Staff Publications

Staff Publications

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    'Staff publications' is the digital repository of Wageningen University & Research

    'Staff publications' contains references to publications authored by Wageningen University staff from 1976 onward.

    Publications authored by the staff of the Research Institutes are available from 1995 onwards.

    Full text documents are added when available. The database is updated daily and currently holds about 240,000 items, of which 72,000 in open access.

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Record number 362850
Title The musk rat (Ondatra zibethicus) as intermediate host of cestodes in the Netherlands
Author(s) Borgsteede, F.H.M.; Tibben, J.H.; Giessen, J.W.B. van der
Source Veterinary Parasitology 117 (2003)1-2. - ISSN 0304-4017 - p. 29 - 36.
Department(s) ID - Infectieziekten
Publication type Refereed Article in a scientific journal
Publication year 2003
Keyword(s) foxes vulpes-vulpes - echinococcus-multilocularis - alveolar echinococcosis - lower saxony - first record - prevalence - tapeworm - epidemiology - germany - humans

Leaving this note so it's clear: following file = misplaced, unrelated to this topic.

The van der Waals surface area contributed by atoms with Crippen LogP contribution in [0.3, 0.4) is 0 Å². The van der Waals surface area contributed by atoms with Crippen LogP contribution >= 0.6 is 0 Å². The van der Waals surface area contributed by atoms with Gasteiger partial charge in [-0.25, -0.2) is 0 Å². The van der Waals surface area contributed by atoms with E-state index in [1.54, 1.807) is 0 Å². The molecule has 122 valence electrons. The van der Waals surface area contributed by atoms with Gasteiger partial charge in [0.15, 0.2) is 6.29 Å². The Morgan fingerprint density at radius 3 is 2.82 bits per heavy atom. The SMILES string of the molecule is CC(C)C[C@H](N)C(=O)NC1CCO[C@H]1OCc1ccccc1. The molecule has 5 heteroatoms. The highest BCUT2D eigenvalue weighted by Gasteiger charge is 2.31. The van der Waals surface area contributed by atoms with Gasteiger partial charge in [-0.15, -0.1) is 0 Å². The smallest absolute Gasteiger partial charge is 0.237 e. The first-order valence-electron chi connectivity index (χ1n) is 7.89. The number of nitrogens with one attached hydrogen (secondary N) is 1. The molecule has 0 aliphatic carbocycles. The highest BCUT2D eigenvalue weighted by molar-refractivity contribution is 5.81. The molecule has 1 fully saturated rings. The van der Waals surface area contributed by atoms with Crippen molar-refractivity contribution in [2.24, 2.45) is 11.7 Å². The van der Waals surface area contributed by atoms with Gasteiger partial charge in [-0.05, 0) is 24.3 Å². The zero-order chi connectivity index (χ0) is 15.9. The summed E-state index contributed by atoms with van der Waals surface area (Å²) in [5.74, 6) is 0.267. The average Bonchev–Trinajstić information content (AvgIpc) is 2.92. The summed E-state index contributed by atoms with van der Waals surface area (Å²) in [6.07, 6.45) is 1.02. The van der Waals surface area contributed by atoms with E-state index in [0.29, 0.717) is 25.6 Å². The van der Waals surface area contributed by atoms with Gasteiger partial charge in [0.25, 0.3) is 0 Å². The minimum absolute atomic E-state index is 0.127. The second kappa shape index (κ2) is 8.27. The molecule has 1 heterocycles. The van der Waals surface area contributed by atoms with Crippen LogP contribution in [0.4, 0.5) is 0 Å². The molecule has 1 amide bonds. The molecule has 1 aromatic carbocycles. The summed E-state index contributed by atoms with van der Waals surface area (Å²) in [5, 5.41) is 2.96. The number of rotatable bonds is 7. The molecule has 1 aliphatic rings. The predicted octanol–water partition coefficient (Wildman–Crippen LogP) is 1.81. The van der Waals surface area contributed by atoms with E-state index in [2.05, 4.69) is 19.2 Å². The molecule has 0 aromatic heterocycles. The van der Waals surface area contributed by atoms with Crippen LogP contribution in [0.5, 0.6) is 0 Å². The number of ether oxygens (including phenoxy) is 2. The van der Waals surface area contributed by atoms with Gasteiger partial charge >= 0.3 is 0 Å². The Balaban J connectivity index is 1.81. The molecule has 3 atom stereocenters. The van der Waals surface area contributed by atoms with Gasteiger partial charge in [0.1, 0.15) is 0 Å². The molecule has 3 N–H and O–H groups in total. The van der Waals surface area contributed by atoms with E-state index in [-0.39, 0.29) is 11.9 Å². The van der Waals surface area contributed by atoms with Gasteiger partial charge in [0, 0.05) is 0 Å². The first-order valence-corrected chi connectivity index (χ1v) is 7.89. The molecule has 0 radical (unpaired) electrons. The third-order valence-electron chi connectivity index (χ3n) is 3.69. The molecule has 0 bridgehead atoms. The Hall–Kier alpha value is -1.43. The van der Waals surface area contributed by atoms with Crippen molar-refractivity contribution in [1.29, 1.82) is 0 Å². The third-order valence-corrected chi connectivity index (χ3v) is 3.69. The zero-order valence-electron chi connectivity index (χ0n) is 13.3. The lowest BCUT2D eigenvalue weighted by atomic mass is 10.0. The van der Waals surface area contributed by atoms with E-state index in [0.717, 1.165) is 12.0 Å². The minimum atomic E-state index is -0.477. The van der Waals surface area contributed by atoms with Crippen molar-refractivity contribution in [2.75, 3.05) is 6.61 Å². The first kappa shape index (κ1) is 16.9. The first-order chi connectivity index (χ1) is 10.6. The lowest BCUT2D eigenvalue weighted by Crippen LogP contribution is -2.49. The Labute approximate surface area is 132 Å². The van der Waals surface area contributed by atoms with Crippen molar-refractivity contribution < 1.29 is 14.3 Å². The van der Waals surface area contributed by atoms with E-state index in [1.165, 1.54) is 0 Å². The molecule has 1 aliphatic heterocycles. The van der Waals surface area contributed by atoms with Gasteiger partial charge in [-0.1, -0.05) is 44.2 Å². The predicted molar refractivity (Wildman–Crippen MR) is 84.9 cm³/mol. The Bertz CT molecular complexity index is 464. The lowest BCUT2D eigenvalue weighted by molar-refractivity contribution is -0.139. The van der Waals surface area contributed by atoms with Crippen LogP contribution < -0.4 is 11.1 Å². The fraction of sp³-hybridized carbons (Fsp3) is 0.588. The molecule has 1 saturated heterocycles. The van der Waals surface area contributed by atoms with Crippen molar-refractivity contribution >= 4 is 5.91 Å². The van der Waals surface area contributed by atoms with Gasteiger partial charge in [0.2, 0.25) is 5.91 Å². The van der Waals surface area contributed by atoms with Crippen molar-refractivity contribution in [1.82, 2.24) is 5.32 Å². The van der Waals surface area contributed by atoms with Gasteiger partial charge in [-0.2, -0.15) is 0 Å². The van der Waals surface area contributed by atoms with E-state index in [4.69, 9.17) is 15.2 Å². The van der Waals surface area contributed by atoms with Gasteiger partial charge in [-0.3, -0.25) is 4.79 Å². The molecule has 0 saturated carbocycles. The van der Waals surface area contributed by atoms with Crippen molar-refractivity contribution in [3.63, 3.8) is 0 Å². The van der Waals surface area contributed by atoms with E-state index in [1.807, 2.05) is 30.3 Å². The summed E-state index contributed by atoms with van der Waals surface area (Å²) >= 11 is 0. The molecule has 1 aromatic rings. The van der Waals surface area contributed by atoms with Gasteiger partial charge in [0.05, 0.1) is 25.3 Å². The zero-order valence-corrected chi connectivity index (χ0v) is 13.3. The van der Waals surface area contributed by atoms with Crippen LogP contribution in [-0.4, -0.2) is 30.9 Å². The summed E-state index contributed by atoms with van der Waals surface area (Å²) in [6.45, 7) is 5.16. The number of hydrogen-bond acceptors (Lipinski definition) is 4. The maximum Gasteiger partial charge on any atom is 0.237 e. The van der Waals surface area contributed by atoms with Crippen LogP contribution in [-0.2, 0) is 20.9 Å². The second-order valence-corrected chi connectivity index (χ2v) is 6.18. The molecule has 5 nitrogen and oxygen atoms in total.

Abstract An investigation on the presence of larval cestodes in musk rats (Ondatra zibethicus) was carried out in two regions of the Netherlands (east Groningen and south Limburg) where in a earlier study foxes with Echinococcus multilocularis were found. A total of 1726 musk rats were dissected (1200 in Groningen, 526 in Limburg). Larval stages of Taenia taeniaeformis were most frequently found (total 44.8%: Groningen 42%, Limburg 51.3%), followed by T. martis (total 6.1%: Groningen 0.7%, Limburg 18.6%). Infections with T. crassiceps (total 0.3%: Groningen 0%, Limburg 1.0%), T. polyacantha (total 0.2%; Groningen 0.3%, Limburg 0%) and E. multilocularis (0.1%: Groningen 0.1%, Limburg 0%) were rare. Infections with T. taeniaeformis were more frequent in adults (71.8%) than in juveniles (34.2%). The same was found for T. martis: adults 15.3%, juveniles 2.5%. This difference was also reflected in the relation between weight of the animals and presence of infection. Heavier animals (>1000 g) were more often infected with T. taeniaeformis (74.1%) than animals less than 1000 g (34.8%). In musk rats weighing less than 500 g (n=155) only 5.2% were infected, but above 1200 g, 82.6%. The highest number of T. taeniaeformis was 28, of T. martis 13, of T. crassiceps >1000 and of T. polyacantha 24. The E. multilocularis was in a very young stage, a few white spots in the liver. Although E. multilocularis infections were exceptional, it is expected that with a rise in the number of infected foxes in the Netherlands the number of infected musk rats will increase.
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